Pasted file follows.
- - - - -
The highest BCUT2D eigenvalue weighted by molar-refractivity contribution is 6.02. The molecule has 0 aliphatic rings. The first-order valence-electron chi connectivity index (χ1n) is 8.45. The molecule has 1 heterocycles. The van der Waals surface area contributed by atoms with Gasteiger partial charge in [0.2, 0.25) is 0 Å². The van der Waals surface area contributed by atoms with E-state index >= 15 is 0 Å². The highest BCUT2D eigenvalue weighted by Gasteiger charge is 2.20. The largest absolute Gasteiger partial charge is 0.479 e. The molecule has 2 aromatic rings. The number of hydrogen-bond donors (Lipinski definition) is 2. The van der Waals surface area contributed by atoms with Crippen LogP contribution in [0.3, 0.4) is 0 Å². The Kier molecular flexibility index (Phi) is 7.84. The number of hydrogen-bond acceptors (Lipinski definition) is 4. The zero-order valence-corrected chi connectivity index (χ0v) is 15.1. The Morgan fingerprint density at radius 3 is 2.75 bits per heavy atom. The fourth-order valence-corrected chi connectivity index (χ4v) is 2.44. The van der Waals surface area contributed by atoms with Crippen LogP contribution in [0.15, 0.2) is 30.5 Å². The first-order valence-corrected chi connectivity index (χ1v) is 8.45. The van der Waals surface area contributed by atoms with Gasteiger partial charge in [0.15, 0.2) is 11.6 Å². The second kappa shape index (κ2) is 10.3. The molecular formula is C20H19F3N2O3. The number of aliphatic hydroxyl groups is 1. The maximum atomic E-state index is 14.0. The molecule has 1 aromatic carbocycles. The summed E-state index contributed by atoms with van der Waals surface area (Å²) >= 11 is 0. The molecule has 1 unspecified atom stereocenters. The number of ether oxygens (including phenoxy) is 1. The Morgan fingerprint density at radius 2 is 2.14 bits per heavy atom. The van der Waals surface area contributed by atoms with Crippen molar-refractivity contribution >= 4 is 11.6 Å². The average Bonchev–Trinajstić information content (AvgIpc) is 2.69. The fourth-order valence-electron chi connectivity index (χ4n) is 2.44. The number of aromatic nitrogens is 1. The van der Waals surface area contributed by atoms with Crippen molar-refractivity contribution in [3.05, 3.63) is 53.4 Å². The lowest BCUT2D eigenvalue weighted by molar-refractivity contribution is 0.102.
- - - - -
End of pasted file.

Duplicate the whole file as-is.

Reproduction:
The highest BCUT2D eigenvalue weighted by molar-refractivity contribution is 6.02. The molecule has 0 aliphatic rings. The first-order valence-electron chi connectivity index (χ1n) is 8.45. The molecule has 1 heterocycles. The van der Waals surface area contributed by atoms with Gasteiger partial charge in [0.2, 0.25) is 0 Å². The van der Waals surface area contributed by atoms with E-state index >= 15 is 0 Å². The highest BCUT2D eigenvalue weighted by Gasteiger charge is 2.20. The largest absolute Gasteiger partial charge is 0.479 e. The molecule has 2 aromatic rings. The number of hydrogen-bond donors (Lipinski definition) is 2. The van der Waals surface area contributed by atoms with Crippen LogP contribution in [0.3, 0.4) is 0 Å². The Kier molecular flexibility index (Phi) is 7.84. The number of hydrogen-bond acceptors (Lipinski definition) is 4. The zero-order valence-corrected chi connectivity index (χ0v) is 15.1. The Morgan fingerprint density at radius 3 is 2.75 bits per heavy atom. The fourth-order valence-corrected chi connectivity index (χ4v) is 2.44. The van der Waals surface area contributed by atoms with Crippen LogP contribution in [0.15, 0.2) is 30.5 Å². The first-order valence-corrected chi connectivity index (χ1v) is 8.45. The van der Waals surface area contributed by atoms with Gasteiger partial charge in [0.15, 0.2) is 11.6 Å². The second kappa shape index (κ2) is 10.3. The molecular formula is C20H19F3N2O3. The number of aliphatic hydroxyl groups is 1. The maximum atomic E-state index is 14.0. The molecule has 1 aromatic carbocycles. The summed E-state index contributed by atoms with van der Waals surface area (Å²) >= 11 is 0. The molecule has 1 unspecified atom stereocenters. The number of ether oxygens (including phenoxy) is 1. The Morgan fingerprint density at radius 2 is 2.14 bits per heavy atom. The van der Waals surface area contributed by atoms with Crippen molar-refractivity contribution >= 4 is 11.6 Å². The average Bonchev–Trinajstić information content (AvgIpc) is 2.69. The fourth-order valence-electron chi connectivity index (χ4n) is 2.44. The number of aromatic nitrogens is 1. The van der Waals surface area contributed by atoms with Crippen molar-refractivity contribution in [3.05, 3.63) is 53.4 Å². The lowest BCUT2D eigenvalue weighted by molar-refractivity contribution is 0.102.